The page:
Corporate Personhood, con’t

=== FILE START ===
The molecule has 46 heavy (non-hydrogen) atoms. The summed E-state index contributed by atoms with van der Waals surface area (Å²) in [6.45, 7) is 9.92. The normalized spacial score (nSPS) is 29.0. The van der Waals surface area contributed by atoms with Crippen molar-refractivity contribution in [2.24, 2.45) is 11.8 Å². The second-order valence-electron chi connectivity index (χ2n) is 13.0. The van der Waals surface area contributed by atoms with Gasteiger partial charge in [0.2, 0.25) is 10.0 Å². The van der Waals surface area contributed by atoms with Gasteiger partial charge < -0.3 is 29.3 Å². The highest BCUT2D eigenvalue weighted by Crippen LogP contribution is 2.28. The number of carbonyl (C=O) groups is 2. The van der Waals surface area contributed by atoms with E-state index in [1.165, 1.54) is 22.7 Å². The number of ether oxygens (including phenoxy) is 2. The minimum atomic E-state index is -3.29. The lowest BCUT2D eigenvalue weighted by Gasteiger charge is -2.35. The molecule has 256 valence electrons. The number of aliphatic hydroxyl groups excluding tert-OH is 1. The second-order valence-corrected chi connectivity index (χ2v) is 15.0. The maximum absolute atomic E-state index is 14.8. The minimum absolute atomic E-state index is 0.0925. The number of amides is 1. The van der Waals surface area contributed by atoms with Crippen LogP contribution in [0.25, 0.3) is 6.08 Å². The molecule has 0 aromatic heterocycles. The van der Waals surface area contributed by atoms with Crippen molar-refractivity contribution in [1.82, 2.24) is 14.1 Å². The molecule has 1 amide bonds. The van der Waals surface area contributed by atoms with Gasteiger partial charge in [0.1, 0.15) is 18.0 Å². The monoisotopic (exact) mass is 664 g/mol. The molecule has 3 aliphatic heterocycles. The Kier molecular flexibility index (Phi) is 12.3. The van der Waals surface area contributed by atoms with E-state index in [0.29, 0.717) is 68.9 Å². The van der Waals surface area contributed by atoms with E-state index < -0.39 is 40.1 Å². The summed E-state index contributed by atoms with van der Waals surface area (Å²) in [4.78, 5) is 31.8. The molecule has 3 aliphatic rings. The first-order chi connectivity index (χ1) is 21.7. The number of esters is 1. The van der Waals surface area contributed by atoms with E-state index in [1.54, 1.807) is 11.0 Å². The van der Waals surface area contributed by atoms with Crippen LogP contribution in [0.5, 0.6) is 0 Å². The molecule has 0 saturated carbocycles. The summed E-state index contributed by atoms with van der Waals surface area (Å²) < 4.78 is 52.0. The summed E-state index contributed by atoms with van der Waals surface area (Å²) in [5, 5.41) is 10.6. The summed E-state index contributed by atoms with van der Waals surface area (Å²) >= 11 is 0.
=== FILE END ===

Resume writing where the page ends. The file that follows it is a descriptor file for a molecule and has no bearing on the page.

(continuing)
A friend forwarded me the link to this announcement by “the liberal public relations firm,” Murray Hill, Inc., that it will follow up the Supreme Court’s decision in the Citizens United case by running for Congress. It’s absurd and tongue-in-cheek, of course, and pretty funny to boot. But the more I thought about it, being constitutionally enamored of crazy ideas, the harder I found it to articulate precisely why it’s such a crazy idea. What’s wrong, exactly, with having a representative in Congress consisting of not one person but a collection of people authorized to act on your behalf? If a significant number of people thought that, say, the Sierra Club (Inc.), or the Institute for Justice (Inc.), or the Center for Democracy and Technology (Inc.), or some other aggregation of individuals — even, I suppose, Walmart, Inc. — could better represent their interests in regard to the proper scope of Congressional activity, why would we deny them that choice? What is so sacred in the idea that only individual human beings are capable of exercising the representative function? I’m sure I’m missing something, and vigilant readers will be able to tell me what it is, but I must say that whatever it is, it’s not jumping out at me.

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